Falling Immunization Rates Are Resurrecting Old Diseases
Falling rates of immunization in the aftermath of vaccine scares may soon be reflected in higher rates of old scourges. An article in the March 2011 issue of The Nurse Practitioner argues that declining immunization rates, which result from misinformation about the safety of vaccinations, may foreshadow greater health risks to children and the broader community in the future.
Posing a Health Risk?
“Well-meaning, uninformed parents who choose not to vaccinate their children may actually be posing health risks to their children and the community,” writes Leslie H. Kennedy and her colleagues. “Increased media reports that focus on vaccine ingredients and possible adverse outcomes have discouraged many parents regarding early childhood vaccinations. Vaccinations not only protect children but the public health as well.”
Some older diseases have already been making comebacks in American population centers, says Catherine Flores Martin, the director of the California Immunization Coalition (CIC), a public-private partnership dedicated to promoting and educating about immunization. In some California schools, according to documentation provided by the California Immunization Coalition - CIC, 30% or more of children are missing recommended shots.
“We’ve had a pertussis epidemic in California for the last year and it’s actually still ongoing,” Martin says. “There were ten infant deaths last year in California, and I think about 8,000 cases. 21,000 cases in the United States and 40 percent of them were in California.”
The problem is compounded, she says, by the current obscurity of these once rampant diseases. Pertussis, a respiratory mucous membrane disease also known as whooping cough, is frequently mistaken for a particularly nasty cold or another respiratory illness. “Some of the younger physicians didn’t have it themselves and never saw it, and there was a delay and some children did not receive appropriate treatment for pertussis because some clinicians did not recognize it.”
Measles has also been making a comeback, with one outbreak in San Diego in 2008, and another recently in Boston. “Little by little these cases are coming back to the United States because people are not fully immunized.... Most [health care practitioners] have definitely never seen measles.”
Directing Parents and Providers to Resources
According to the Nurse Practitioner article, much of the misinformation surrounding vaccinations is propagated on the Internet, where “conflicting information about vaccines is abundant with anti-vaccination groups [that are] often organized, vocal, and easily accessible, [whereas] government websites can be difficult to navigate and immunization schedules can be overwhelming to parents.” Martin’s organization is heavily involved in directing parents and health care providers to reliable resources about vaccines. Some frequently asked questions include:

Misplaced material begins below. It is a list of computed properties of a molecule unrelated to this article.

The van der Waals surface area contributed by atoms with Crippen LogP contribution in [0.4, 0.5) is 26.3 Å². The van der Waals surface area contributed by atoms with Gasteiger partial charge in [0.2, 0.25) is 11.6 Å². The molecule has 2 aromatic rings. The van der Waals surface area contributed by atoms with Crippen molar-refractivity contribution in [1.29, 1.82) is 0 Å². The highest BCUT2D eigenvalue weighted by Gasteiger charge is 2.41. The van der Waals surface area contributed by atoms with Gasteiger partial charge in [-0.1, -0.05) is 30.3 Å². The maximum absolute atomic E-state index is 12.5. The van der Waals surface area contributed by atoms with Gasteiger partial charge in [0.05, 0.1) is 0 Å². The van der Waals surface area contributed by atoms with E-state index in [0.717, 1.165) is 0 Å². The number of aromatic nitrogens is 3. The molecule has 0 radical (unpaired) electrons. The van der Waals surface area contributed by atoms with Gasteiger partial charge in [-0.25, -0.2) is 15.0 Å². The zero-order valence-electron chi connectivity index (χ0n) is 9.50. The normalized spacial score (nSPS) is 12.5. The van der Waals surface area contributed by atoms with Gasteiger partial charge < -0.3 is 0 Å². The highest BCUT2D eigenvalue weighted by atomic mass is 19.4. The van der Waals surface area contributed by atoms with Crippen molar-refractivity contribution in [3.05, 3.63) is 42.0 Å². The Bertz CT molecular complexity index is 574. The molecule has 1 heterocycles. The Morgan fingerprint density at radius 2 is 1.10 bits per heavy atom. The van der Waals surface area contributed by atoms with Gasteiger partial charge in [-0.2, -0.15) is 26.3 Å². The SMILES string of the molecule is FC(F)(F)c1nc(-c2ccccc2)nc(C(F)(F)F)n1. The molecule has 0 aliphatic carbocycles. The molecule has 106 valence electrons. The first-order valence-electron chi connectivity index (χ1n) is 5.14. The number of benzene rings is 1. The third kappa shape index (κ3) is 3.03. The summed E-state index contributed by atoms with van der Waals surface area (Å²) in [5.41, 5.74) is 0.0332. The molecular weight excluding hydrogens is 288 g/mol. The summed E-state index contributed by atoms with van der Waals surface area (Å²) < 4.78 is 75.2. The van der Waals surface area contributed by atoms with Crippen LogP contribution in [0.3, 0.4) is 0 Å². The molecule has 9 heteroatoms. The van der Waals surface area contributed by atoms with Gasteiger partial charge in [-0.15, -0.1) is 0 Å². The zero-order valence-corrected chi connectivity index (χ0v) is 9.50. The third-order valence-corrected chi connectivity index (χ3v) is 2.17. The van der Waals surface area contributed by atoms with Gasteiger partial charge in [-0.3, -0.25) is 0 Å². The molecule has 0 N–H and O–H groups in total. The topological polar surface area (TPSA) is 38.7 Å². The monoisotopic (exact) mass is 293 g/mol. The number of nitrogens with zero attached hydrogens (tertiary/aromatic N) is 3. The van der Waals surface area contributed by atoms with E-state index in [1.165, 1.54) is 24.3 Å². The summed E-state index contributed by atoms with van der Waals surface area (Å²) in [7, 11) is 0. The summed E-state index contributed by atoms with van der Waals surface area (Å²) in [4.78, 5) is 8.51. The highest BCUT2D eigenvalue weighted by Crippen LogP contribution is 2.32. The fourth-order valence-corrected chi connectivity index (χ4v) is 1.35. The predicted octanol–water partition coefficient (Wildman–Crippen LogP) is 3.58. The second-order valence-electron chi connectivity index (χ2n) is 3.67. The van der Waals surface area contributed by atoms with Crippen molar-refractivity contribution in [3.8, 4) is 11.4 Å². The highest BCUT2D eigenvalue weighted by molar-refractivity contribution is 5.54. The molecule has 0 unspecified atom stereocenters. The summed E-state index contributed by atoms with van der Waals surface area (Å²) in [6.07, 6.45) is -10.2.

- Why so many immunizations are necessary (some vaccines require multiple doses for best effectiveness)
- Why small babies need shots (there’s no evidence to suggest that reactions are more likely when children are younger, and in any case it’s much
- Less dangerous than a child waiting and possibly contracting the disease)
- Why eradicated diseases still need to be immunized against (that’s how they stay eradicated)
- Whether spacing shots out is a good idea (it has no safety effectiveness)
- Whether vaccines cause autism (no, as various studies have found no link between vaccination and autism, and the only study that did has been wholly discredited)
“We’re encouraging providers to be available to their patients, to be able to answer questions about their concerns,” Martin says. “[This] is a challenge because you have about ten – if you’re lucky, fifteen – minutes with the patient, and parents don’t often get the chance to ask these questions.... We focus a lot on telling parents to go to their doctor’s office, talk to the nurse there, talk to the physician, to get your questions answered.”
ABC News reports that many pediatricians are turning away parents who refuse to vaccinate their children despite efforts to convince them otherwise; they often feel that doctor-patient trust has been violated and fear for the other children in the waiting room who may be vulnerable to the disease. Other doctors, however, feel that this would entail an abrogation of their ethical responsibilities. Martin is neutral on the issue: “Those doctors, I understand where they’re coming from, because it’s drawing the line in the sand, but we support a parent’s choice and we hope they choose immunization.... We try to help but we can’t get everybody.”
However, due to recent budget cutbacks in the state of California, there has been a funding crunch for immunization programs. This is a significant cause of concern for Martin, who fears that many parents and children may fall between the cracks for lack of information. “We’re losing public health resource dollars when we might be seeing increased diseases, so it’s a perfect storm.”